Great Flood of '98

by Keith Peters

The phone rang at about 12:30 a.m. Tuesday, waking us out of a sound sleep. It was a neighbor, Charlene. She wanted to know if I needed her husband, Greg, to help me move my car out of the water in the street.

Water in the street?

It had only been a few hours earlier that my wife, Debbie, suggested that I should move my car. I didn't.

I should have.

The doorbell rang as I leaped into a pair of pants and pulled on a sweatshirt. It was Greg, just home from work in Menlo Park. He was clad in a head-to-toe rainsuit. And did he ever need one. The rain was relentless, pelting down. It hadn't let up all night, and the results were all around me as I stepped out the front door.

Imagine, if you will, the world's largest swimming pool--sans lifeguards and slides. That was our cul-de-sac, completely submerged. The depth of the water registered on the sides of the unfortunate cars still parked in the street. All had their tires covered, which meant there was water inside.

I kept expecting to wake up from this nightmare, until I stepped into the cold water that was creeping up the driveway. Nope, this was as real as it gets. I opened the back hatch of my station wagon and climbed in, rolling down the driver's window and releasing the parking brake. There was water everywhere.

With the help of my neighbors, we pushed my car onto our slanted driveway and opened the driver's door to pull on the parking brake. Water gushed out, just like scenes you see on the evening news. But this was different. This was my town. My neighborhood. My car.

As my wife starting bailing water out of the car, I grabbed my camera and a big golf umbrella and headed back out into the water. It was about 1 a.m. Still dark. Still cold.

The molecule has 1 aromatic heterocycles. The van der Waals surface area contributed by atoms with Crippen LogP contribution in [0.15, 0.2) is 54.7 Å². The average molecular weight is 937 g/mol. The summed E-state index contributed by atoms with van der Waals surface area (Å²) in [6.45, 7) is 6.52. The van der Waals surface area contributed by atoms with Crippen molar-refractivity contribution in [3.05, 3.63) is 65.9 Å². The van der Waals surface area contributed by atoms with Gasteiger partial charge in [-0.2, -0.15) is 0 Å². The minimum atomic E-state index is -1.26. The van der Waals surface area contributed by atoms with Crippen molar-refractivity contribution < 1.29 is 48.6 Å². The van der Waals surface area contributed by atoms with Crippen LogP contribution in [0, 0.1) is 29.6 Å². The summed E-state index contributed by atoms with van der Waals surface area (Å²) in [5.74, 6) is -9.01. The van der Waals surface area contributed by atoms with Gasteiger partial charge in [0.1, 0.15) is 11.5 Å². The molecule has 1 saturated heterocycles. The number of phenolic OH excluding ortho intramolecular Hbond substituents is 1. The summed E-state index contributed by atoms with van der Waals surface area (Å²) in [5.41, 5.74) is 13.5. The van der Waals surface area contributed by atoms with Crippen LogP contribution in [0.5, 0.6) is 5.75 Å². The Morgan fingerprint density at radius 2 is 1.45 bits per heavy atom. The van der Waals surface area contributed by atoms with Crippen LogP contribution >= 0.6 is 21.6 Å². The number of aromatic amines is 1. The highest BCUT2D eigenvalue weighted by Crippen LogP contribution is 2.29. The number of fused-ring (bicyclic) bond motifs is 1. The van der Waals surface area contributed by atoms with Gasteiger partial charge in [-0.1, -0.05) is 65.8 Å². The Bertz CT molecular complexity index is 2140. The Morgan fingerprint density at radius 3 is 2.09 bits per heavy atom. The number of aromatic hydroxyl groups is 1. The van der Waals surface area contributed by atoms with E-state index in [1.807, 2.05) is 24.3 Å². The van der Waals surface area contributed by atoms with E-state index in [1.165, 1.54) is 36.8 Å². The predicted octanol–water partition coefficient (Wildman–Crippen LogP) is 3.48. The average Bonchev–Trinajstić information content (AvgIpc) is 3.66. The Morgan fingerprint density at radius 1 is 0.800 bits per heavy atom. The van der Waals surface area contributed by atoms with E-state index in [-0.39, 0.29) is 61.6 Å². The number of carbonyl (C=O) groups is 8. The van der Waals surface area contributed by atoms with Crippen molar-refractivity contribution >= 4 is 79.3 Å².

I waded into the street, looking for photo opportunities. Neighbors sloshed by, bewildered by the river of water that had swallowed up Colorado Avenue near Greer Road. At the Colorado Park Apartments, water was seeping into the first-floor residences. People scrambled to move their cars out of the parking lot that was quickly filling up. It was going to be a long day for everyone, and daylight was still hours away.

I walked around the corner toward Matadero Creek. Work crews and fire engines already were on the scene. Tall floodlights turned night into day while a crane dipped into the creek, grabbing and removing debris that had collected. Water had reached the top, but still hadn't spilled over. Yet.

A member of the Palo Alto Fire Department said this area of Matadero Creek was the worst in town, with disastrous potential. Residents who lived nearby cautiously worked their way to the creek's edge, hoping against the inevitable. The muddy creek water was flowing fast. High tide was expected at 4 a.m. A meeting of the bay and creek was just a matter of time.

I had seen the creek overflow its banks before. It was the so-called Great Flood of '55. I was just 4 years old and don't remember a whole lot, other than the creek water never came into our house at 3167 Greer Road. Neighbors did have sandbags back then, however, much like they did now. A sandbag station at Greer Park, however, was under water today.

Fortunately, our neighbors across the street had planned ahead. They filled and stacked bags months ago at the first mention of El Nino. I sort of shook my head then, figuring those bags would go unused. Not so. They provided their only protection from having 2 feet of water as a house guest.

From where I stood, the Great Flood of '98 appeared to be the worst in Palo Alto's long history. That was confirmed as daylight broke Tuesday. Flood news was the topic of every newscast. Highway 101 was closed from Menlo Park to Palo Alto, with early morning commuters being forced to sit in long lines as they snaked their way through city streets. Those were the lucky ones. Some local residents had to be rescued in boats from their homes and apartments. One house on Indian Drive had its sunken living room flooded. And a lady who tried to drive the Embarcadero underpass at Alma had to leave her stalled car and swim to safety.

Every school in Palo Alto was closed. My son and his friends set up their own command center at our house--venturing out in the early morning to videotape the damage. Fortunately, the water in our cul-de-sac was far from reaching our doorstep. Word is, however, that the worst may not be over. Another storm is on the way. There will be more rain. More flooding. More sleepless nights.

Keith Peters is Sports Editor of the Weekly.


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